It is really hard to pick. I like the wild an historic places in Wyoming, such as the beauty and piece in the old South Pass City. You can go there after the building are closed and hardly see another person. Then there is the Oregon Coast, the California Central Coast, my own Wine Country in Templeton and Paso Robles, the beauty of our deserts and prairies, and the scenic route through Utah from St. George up through the National Parks of Zion, Bryce Canyon, and Flaming Gorge. I still have yet to see Yosemite and Yellowstone, but you can find beauty almost anywhere once you leave the cities and get out into the countryside or more wild areas. Most of what you see from the freeways doesn't count. I-5, for example, through the Central Valley of California would bore he average person to death, but once you get up to Redding, and pass through Lake Shasta on your way to Oregon, you can find some beautiful country. Where do I stop? Follow the old Oregon Trail route through Nebraska and Wyoming, which is how we discovered South Pass City. Go to Walla Walla to see the Whitman Memorial. You will see what our pioneers saw.

SLGarcia wrote on September 30, 2014, 12:30 PM

I can think of so many. Some are: Seattle, Washington and the entire Pudget Sound area, including the Olympic Peninsula. The state of Oregon also has so much to see - Mount Hood, Crater Lake, Hood River. Then there is the Great Lakes region in the midwest.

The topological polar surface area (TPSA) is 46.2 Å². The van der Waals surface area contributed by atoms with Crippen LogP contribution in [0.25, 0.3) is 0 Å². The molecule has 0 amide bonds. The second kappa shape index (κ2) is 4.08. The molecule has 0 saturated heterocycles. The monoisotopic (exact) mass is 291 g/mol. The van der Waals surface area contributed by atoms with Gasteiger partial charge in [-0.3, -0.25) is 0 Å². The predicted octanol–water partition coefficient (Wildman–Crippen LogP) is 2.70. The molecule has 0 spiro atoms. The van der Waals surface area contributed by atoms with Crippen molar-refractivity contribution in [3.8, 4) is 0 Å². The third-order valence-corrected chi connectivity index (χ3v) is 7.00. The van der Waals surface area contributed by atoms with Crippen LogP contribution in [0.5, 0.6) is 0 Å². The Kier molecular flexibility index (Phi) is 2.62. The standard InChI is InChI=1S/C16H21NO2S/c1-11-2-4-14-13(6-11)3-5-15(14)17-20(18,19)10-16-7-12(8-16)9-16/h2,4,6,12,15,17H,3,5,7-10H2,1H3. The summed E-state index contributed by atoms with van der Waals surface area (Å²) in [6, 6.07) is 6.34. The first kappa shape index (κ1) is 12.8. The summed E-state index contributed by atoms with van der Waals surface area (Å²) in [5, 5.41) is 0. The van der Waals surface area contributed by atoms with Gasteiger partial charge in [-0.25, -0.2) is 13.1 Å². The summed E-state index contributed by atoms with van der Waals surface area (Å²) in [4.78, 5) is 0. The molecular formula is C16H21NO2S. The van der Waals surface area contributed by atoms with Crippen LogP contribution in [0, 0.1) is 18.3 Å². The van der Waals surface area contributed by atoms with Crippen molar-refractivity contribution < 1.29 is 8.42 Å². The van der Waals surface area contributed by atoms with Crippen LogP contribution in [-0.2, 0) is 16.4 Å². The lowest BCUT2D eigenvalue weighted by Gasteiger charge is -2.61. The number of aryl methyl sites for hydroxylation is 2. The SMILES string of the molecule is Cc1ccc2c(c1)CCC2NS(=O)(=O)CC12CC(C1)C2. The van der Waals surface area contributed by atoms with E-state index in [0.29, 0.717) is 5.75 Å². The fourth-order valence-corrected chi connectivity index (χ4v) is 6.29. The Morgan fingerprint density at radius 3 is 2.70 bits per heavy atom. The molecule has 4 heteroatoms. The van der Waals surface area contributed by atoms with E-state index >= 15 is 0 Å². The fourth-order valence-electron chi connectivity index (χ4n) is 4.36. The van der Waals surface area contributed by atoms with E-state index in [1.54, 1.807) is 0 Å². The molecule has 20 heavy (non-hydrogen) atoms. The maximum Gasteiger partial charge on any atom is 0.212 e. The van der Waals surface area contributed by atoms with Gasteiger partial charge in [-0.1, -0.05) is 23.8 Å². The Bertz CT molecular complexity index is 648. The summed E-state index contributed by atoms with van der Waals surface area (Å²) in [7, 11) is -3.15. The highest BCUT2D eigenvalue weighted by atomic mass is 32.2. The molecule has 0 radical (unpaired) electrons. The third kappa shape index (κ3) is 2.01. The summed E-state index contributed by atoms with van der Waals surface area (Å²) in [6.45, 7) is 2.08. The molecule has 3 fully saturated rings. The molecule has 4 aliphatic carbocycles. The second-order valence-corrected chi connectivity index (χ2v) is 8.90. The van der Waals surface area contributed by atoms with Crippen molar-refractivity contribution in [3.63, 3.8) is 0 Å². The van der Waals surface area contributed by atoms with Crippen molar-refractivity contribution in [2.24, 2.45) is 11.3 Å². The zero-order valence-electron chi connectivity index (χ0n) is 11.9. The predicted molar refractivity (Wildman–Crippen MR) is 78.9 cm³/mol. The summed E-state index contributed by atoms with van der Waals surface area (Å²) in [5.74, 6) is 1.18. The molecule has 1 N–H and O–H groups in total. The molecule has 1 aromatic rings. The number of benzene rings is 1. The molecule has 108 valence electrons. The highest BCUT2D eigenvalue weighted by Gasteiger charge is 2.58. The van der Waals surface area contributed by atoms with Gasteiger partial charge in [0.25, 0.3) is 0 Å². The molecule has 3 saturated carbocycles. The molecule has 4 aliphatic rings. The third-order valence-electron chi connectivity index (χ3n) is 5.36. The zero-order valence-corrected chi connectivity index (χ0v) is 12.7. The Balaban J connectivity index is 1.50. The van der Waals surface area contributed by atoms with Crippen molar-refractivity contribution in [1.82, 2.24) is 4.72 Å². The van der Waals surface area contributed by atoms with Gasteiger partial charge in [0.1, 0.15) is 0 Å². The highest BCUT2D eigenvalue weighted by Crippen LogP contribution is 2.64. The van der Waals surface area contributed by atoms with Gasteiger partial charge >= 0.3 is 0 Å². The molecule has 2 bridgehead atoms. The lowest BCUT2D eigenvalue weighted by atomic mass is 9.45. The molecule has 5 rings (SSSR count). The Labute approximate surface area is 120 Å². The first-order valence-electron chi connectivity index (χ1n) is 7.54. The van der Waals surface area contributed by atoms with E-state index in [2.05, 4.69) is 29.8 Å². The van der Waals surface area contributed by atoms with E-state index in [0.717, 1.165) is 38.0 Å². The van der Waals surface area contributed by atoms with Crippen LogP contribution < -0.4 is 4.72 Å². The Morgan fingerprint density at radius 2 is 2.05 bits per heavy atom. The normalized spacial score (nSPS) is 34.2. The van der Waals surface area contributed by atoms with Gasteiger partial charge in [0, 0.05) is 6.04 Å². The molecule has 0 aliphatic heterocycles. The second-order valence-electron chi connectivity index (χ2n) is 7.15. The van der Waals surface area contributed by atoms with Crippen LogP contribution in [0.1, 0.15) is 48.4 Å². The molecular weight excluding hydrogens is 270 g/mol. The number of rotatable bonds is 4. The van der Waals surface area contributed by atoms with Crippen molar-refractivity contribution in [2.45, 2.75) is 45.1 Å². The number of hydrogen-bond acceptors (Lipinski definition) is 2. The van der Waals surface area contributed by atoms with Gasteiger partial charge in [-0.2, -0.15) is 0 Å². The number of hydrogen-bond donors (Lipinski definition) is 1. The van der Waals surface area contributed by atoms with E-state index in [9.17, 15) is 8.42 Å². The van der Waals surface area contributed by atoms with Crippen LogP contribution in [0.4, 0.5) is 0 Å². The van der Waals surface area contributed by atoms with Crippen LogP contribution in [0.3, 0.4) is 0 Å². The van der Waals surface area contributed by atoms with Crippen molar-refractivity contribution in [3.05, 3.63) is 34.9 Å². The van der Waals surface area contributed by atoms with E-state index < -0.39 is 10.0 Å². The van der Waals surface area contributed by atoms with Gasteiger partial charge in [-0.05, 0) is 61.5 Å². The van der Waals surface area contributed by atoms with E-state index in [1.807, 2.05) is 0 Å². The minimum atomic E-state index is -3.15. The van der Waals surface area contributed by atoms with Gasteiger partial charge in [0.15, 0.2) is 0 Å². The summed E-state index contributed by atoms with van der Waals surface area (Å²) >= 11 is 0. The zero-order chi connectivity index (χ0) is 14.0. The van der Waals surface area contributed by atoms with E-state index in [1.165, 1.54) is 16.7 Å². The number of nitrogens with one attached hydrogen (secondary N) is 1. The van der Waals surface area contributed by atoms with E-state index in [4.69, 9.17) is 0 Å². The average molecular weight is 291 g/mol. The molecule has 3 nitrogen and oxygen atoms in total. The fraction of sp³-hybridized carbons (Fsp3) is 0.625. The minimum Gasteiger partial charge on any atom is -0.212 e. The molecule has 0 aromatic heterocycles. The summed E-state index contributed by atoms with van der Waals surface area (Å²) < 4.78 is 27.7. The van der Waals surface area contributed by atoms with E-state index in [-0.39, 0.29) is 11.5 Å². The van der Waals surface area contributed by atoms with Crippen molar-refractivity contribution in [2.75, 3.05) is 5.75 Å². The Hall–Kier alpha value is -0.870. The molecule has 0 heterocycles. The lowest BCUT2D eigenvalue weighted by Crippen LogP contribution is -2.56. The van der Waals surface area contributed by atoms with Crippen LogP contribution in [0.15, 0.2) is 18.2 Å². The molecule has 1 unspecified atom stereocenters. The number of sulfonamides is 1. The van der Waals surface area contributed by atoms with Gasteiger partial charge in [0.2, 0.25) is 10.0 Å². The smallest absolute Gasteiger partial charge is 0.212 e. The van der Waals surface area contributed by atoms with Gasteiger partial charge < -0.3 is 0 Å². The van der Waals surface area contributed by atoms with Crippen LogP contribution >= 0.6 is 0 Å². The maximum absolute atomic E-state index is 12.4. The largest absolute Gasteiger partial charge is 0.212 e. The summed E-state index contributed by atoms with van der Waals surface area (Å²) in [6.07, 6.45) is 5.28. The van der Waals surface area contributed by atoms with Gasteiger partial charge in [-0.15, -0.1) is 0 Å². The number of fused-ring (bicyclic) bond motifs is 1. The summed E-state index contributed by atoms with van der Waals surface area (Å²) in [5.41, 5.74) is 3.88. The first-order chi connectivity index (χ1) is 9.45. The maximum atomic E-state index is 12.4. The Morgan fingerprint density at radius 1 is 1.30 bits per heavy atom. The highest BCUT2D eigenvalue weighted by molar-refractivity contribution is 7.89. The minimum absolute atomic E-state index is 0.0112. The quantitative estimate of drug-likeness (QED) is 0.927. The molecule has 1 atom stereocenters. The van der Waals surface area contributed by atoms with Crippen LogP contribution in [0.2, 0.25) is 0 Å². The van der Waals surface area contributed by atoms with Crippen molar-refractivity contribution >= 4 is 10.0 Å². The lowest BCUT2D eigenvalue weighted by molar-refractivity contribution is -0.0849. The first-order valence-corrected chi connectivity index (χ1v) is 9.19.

BarbRad wrote on September 30, 2014, 12:30 PM

I just looked at those photos, and I regret to say I've not sen any of those places, but they are on my list now. Some have always been on my list. But in a country this large, it's hard to see it all.

inertia4 wrote on September 30, 2014, 12:31 PM

suffolkjason Yes, America is a beautiful country. It's just the people I think are not so wonderful. My opinion. But we do have our own history here and a beautiful country side.

Bethany1202 wrote on September 30, 2014, 12:46 PM

Some of my favorite drives are through the mountains, but the United States has many beautiful forests, beaches, parks, and other scenic areas that are so lovely!

AngelSharum wrote on September 30, 2014, 1:34 PM

We want to visit Yellow Stone, The Grand Canyon, go see the leaves change colors in the fall in New Hampshire, go to Destin for the ocean, the Keys for the bridge and snorkeling, Montana and Colorado for the mountains, etc.

paigea wrote on September 30, 2014, 6:19 PM

In 2010 I realized a life long dream to visit the Grand Canyon. It was amazing. There are many beautiful places in every country I think.

AliCanary wrote on September 30, 2014, 7:22 PM